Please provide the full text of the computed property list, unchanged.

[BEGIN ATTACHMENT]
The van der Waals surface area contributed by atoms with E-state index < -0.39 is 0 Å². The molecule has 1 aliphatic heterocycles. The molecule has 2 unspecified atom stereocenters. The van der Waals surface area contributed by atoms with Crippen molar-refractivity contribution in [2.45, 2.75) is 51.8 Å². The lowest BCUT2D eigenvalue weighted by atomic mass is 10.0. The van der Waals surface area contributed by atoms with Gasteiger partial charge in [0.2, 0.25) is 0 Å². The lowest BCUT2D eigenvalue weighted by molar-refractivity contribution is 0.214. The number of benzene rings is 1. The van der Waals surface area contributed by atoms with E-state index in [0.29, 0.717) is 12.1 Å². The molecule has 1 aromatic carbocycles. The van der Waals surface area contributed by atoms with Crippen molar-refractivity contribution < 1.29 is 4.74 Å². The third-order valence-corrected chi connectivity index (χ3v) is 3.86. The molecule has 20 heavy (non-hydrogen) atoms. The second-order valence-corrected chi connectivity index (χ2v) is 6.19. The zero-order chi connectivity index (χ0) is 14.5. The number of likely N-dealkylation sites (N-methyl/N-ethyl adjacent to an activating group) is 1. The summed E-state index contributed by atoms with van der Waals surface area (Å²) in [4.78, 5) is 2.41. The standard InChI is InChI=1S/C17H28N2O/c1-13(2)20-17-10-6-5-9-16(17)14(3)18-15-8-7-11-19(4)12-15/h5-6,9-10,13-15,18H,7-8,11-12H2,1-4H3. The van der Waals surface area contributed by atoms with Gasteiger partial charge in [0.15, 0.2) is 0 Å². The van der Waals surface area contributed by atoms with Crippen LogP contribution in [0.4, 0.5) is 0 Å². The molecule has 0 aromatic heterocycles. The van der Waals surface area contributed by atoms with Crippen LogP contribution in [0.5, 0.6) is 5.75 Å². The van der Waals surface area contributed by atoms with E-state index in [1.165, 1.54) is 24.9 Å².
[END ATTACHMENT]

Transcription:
The van der Waals surface area contributed by atoms with E-state index < -0.39 is 0 Å². The molecule has 1 aliphatic heterocycles. The molecule has 2 unspecified atom stereocenters. The van der Waals surface area contributed by atoms with Crippen molar-refractivity contribution in [2.45, 2.75) is 51.8 Å². The lowest BCUT2D eigenvalue weighted by atomic mass is 10.0. The van der Waals surface area contributed by atoms with Gasteiger partial charge in [0.2, 0.25) is 0 Å². The lowest BCUT2D eigenvalue weighted by molar-refractivity contribution is 0.214. The number of benzene rings is 1. The van der Waals surface area contributed by atoms with E-state index in [0.29, 0.717) is 12.1 Å². The molecule has 1 aromatic carbocycles. The van der Waals surface area contributed by atoms with Crippen molar-refractivity contribution < 1.29 is 4.74 Å². The third-order valence-corrected chi connectivity index (χ3v) is 3.86. The molecule has 20 heavy (non-hydrogen) atoms. The second-order valence-corrected chi connectivity index (χ2v) is 6.19. The zero-order chi connectivity index (χ0) is 14.5. The number of likely N-dealkylation sites (N-methyl/N-ethyl adjacent to an activating group) is 1. The summed E-state index contributed by atoms with van der Waals surface area (Å²) in [4.78, 5) is 2.41. The standard InChI is InChI=1S/C17H28N2O/c1-13(2)20-17-10-6-5-9-16(17)14(3)18-15-8-7-11-19(4)12-15/h5-6,9-10,13-15,18H,7-8,11-12H2,1-4H3. The van der Waals surface area contributed by atoms with Gasteiger partial charge in [0.15, 0.2) is 0 Å². The van der Waals surface area contributed by atoms with Crippen LogP contribution in [0.4, 0.5) is 0 Å². The molecule has 0 aromatic heterocycles. The van der Waals surface area contributed by atoms with Crippen LogP contribution in [0.5, 0.6) is 5.75 Å². The van der Waals surface area contributed by atoms with E-state index in [1.165, 1.54) is 24.9 Å².